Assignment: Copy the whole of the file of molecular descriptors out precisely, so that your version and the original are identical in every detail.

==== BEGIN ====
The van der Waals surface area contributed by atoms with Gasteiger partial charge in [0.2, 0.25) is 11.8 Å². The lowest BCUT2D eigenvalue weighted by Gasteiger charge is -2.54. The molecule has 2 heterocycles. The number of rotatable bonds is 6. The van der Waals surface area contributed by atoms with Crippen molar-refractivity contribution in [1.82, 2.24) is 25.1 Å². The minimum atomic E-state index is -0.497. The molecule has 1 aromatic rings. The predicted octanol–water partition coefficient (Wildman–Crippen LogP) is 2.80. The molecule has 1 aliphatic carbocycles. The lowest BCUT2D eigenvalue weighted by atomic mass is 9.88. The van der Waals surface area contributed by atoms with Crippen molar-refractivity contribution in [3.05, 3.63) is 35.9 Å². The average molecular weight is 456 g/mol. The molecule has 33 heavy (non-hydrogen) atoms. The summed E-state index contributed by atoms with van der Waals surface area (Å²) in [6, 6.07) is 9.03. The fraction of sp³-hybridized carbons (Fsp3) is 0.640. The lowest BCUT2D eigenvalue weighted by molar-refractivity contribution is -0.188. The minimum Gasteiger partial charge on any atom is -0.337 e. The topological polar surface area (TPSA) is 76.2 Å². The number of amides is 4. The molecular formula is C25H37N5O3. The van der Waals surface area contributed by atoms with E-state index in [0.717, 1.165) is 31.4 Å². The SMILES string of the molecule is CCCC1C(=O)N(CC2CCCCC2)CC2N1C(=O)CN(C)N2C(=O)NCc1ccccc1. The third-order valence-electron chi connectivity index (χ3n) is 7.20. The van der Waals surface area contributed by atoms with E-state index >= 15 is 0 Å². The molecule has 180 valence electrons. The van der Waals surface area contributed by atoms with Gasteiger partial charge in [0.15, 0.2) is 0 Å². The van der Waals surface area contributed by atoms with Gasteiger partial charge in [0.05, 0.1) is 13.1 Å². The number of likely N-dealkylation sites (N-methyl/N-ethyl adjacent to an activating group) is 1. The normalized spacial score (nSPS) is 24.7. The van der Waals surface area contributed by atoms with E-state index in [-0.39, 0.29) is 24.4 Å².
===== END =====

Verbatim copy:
The van der Waals surface area contributed by atoms with Gasteiger partial charge in [0.2, 0.25) is 11.8 Å². The lowest BCUT2D eigenvalue weighted by Gasteiger charge is -2.54. The molecule has 2 heterocycles. The number of rotatable bonds is 6. The van der Waals surface area contributed by atoms with Crippen molar-refractivity contribution in [1.82, 2.24) is 25.1 Å². The minimum atomic E-state index is -0.497. The molecule has 1 aromatic rings. The predicted octanol–water partition coefficient (Wildman–Crippen LogP) is 2.80. The molecule has 1 aliphatic carbocycles. The lowest BCUT2D eigenvalue weighted by atomic mass is 9.88. The van der Waals surface area contributed by atoms with Crippen molar-refractivity contribution in [3.05, 3.63) is 35.9 Å². The average molecular weight is 456 g/mol. The molecule has 33 heavy (non-hydrogen) atoms. The summed E-state index contributed by atoms with van der Waals surface area (Å²) in [6, 6.07) is 9.03. The fraction of sp³-hybridized carbons (Fsp3) is 0.640. The lowest BCUT2D eigenvalue weighted by molar-refractivity contribution is -0.188. The minimum Gasteiger partial charge on any atom is -0.337 e. The topological polar surface area (TPSA) is 76.2 Å². The number of amides is 4. The molecular formula is C25H37N5O3. The van der Waals surface area contributed by atoms with E-state index in [0.717, 1.165) is 31.4 Å². The SMILES string of the molecule is CCCC1C(=O)N(CC2CCCCC2)CC2N1C(=O)CN(C)N2C(=O)NCc1ccccc1. The third-order valence-electron chi connectivity index (χ3n) is 7.20. The van der Waals surface area contributed by atoms with E-state index >= 15 is 0 Å². The molecule has 180 valence electrons. The van der Waals surface area contributed by atoms with Gasteiger partial charge in [0.15, 0.2) is 0 Å². The van der Waals surface area contributed by atoms with Gasteiger partial charge in [0.05, 0.1) is 13.1 Å². The number of likely N-dealkylation sites (N-methyl/N-ethyl adjacent to an activating group) is 1. The normalized spacial score (nSPS) is 24.7. The van der Waals surface area contributed by atoms with E-state index in [-0.39, 0.29) is 24.4 Å².